BMW puts a 40-ton electric truck on the road

In a step towards greener goods transportation, BMW and Scherm put a 40-ton electric freight truck in operation in Munich.

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The truck's battery will be charged entirely using renewable energy. BMW

An electric truck has been officially deployed in Munich, Bavaria, Germany, in a partnership between German automobile manufacturer BMW and automotive service provider Scherm. Together, the two companies have put the first 40-ton electric vehicle on public roads.

The truck, designed and built by Dutch truck manufacturer Terberg, will be charged exclusively using energy from renewable sources. It takes 3 to 4 hours to charge completely, and can travel up to 100 kilometres on a full charge, which will allow it to work for a full day on a single charge.

According to BMW and Scherm, the truck is quiet, CO2-free and generates almost no fine particle pollution -- and using renewable energy means the truck will save 11.8 tons of CO2 every year compared to an equivalent diesel truck.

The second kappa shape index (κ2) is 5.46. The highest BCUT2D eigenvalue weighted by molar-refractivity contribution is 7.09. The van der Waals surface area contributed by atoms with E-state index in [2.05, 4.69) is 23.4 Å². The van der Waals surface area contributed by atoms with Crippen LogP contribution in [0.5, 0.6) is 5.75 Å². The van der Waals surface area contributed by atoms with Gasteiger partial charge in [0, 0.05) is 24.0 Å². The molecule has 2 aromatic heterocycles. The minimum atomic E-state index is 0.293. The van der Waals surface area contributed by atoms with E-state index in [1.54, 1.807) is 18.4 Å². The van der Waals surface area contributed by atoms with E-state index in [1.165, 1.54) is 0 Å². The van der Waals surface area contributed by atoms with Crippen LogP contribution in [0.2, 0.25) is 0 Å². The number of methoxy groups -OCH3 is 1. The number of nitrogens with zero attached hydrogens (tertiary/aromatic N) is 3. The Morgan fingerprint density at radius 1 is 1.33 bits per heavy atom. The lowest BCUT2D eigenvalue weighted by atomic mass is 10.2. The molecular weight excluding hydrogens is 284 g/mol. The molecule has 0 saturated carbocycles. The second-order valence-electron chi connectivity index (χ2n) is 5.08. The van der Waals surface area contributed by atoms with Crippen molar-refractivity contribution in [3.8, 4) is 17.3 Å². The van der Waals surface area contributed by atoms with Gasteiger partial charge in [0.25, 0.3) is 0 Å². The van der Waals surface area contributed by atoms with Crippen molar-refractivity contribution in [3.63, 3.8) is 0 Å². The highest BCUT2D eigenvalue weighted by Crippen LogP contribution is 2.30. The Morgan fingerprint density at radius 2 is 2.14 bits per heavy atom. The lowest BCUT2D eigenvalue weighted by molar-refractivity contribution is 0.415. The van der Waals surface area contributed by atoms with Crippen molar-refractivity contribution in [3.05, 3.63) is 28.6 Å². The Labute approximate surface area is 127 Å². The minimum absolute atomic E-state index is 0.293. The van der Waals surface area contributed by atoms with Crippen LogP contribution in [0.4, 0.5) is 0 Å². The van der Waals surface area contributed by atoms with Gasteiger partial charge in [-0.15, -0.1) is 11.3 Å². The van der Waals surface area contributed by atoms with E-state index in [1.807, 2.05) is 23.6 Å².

"Bavaria is a leading industrial and research location. It is crucial that the Bavarian economy is also at the forefront in electric mobility," said Bavaria's Minister for Economic Affairs, Ilse Aigner, at the truck's launch on July 7, 2015. "BMW is making an important contribution to this and is showing that you can succeed on the global market with sustainable products made by innovative companies."

While electric buses and smaller trucks are becoming more common, these vehicles tend to sit around the 10-ton weight category. The 40-ton electric truck is a first for Europe.

"With our electric truck, we are sending another strong signal for sustainable urban mobility," said Hermann Bohrer, head of the BMW Group Plant. "We are contributing to reducing emissions in the city and are proud to be the first automotive manufacturer in Europe to use an electric truck of this size to transport materials on public roads."

The truck will make 8 2-kilometre trips every day between the BMW Group Plant and Scherm's logistics centre in Munich, transporting vehicle components such as shock absorbers, springs and steering systems, for a total of around 16 kilometres daily.

This may not seem like much, but for the first year, BMW and Scherm will be operating the truck on a trial basis.

"With this project we will gain valuable information on what will be possible with electric trucks in the future for city logistics," said Jürgen Maidl, head of logistics at BMW Group. "The BMW Group, along with our partner the Scherm Group, is once again bravely embarking on a new journey and delivering pioneering work."